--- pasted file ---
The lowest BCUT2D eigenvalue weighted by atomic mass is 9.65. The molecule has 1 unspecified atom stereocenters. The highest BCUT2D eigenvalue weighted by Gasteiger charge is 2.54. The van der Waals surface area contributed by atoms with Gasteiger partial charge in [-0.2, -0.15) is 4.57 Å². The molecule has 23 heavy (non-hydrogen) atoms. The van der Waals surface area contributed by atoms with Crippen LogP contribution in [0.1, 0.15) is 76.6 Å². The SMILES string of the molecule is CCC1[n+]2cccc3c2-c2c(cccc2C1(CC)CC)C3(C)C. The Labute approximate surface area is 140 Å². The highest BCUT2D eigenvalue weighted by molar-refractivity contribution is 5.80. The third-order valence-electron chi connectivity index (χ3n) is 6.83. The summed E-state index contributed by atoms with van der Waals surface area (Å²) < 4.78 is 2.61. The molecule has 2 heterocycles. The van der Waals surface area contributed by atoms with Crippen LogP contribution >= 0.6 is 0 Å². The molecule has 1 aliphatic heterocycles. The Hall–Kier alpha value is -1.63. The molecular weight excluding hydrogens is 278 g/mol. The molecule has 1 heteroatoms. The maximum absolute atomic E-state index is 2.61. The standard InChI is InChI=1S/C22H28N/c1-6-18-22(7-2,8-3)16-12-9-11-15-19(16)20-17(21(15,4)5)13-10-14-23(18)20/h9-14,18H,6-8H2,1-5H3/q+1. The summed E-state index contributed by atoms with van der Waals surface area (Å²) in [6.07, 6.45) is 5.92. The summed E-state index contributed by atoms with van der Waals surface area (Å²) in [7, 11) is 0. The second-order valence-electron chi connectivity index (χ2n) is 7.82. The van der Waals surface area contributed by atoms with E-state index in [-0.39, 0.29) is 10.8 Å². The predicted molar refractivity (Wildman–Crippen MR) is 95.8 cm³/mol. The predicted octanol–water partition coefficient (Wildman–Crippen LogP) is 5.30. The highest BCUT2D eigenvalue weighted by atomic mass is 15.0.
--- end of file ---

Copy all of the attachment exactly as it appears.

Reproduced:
The lowest BCUT2D eigenvalue weighted by atomic mass is 9.65. The molecule has 1 unspecified atom stereocenters. The highest BCUT2D eigenvalue weighted by Gasteiger charge is 2.54. The van der Waals surface area contributed by atoms with Gasteiger partial charge in [-0.2, -0.15) is 4.57 Å². The molecule has 23 heavy (non-hydrogen) atoms. The van der Waals surface area contributed by atoms with Crippen LogP contribution in [0.1, 0.15) is 76.6 Å². The SMILES string of the molecule is CCC1[n+]2cccc3c2-c2c(cccc2C1(CC)CC)C3(C)C. The Labute approximate surface area is 140 Å². The highest BCUT2D eigenvalue weighted by molar-refractivity contribution is 5.80. The third-order valence-electron chi connectivity index (χ3n) is 6.83. The summed E-state index contributed by atoms with van der Waals surface area (Å²) < 4.78 is 2.61. The molecule has 2 heterocycles. The van der Waals surface area contributed by atoms with Crippen LogP contribution >= 0.6 is 0 Å². The molecule has 1 aliphatic heterocycles. The Hall–Kier alpha value is -1.63. The molecular weight excluding hydrogens is 278 g/mol. The molecule has 1 heteroatoms. The maximum absolute atomic E-state index is 2.61. The standard InChI is InChI=1S/C22H28N/c1-6-18-22(7-2,8-3)16-12-9-11-15-19(16)20-17(21(15,4)5)13-10-14-23(18)20/h9-14,18H,6-8H2,1-5H3/q+1. The summed E-state index contributed by atoms with van der Waals surface area (Å²) in [6.07, 6.45) is 5.92. The summed E-state index contributed by atoms with van der Waals surface area (Å²) in [7, 11) is 0. The second-order valence-electron chi connectivity index (χ2n) is 7.82. The van der Waals surface area contributed by atoms with E-state index in [-0.39, 0.29) is 10.8 Å². The predicted molar refractivity (Wildman–Crippen MR) is 95.8 cm³/mol. The predicted octanol–water partition coefficient (Wildman–Crippen LogP) is 5.30. The highest BCUT2D eigenvalue weighted by atomic mass is 15.0.